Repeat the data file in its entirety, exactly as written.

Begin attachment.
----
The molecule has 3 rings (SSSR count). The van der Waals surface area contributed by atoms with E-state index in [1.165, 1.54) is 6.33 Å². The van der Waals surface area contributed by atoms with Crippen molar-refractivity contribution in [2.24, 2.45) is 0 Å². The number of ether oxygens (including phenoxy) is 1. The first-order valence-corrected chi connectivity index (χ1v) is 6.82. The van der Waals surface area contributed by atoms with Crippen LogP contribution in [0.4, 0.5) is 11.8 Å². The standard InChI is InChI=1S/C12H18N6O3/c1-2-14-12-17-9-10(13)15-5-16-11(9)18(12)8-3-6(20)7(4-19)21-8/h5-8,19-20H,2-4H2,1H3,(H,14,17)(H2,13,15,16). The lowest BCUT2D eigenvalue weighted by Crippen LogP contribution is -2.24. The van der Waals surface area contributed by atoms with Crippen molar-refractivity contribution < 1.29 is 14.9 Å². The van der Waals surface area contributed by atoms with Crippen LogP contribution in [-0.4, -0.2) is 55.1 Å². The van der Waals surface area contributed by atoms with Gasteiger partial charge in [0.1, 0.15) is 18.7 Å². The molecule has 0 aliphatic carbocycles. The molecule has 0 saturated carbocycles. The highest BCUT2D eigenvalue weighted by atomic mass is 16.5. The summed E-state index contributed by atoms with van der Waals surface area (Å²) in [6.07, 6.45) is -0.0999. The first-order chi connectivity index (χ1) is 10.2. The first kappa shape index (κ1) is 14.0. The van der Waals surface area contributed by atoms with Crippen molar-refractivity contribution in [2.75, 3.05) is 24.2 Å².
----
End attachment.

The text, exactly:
The molecule has 3 rings (SSSR count). The van der Waals surface area contributed by atoms with E-state index in [1.165, 1.54) is 6.33 Å². The van der Waals surface area contributed by atoms with Crippen molar-refractivity contribution in [2.24, 2.45) is 0 Å². The number of ether oxygens (including phenoxy) is 1. The first-order valence-corrected chi connectivity index (χ1v) is 6.82. The van der Waals surface area contributed by atoms with Crippen LogP contribution in [0.4, 0.5) is 11.8 Å². The standard InChI is InChI=1S/C12H18N6O3/c1-2-14-12-17-9-10(13)15-5-16-11(9)18(12)8-3-6(20)7(4-19)21-8/h5-8,19-20H,2-4H2,1H3,(H,14,17)(H2,13,15,16). The lowest BCUT2D eigenvalue weighted by Crippen LogP contribution is -2.24. The van der Waals surface area contributed by atoms with Crippen molar-refractivity contribution < 1.29 is 14.9 Å². The van der Waals surface area contributed by atoms with Crippen LogP contribution in [-0.4, -0.2) is 55.1 Å². The van der Waals surface area contributed by atoms with Gasteiger partial charge in [0.1, 0.15) is 18.7 Å². The molecule has 0 aliphatic carbocycles. The molecule has 0 saturated carbocycles. The highest BCUT2D eigenvalue weighted by atomic mass is 16.5. The summed E-state index contributed by atoms with van der Waals surface area (Å²) in [6.07, 6.45) is -0.0999. The first-order chi connectivity index (χ1) is 10.2. The first kappa shape index (κ1) is 14.0. The van der Waals surface area contributed by atoms with Crippen molar-refractivity contribution in [2.75, 3.05) is 24.2 Å².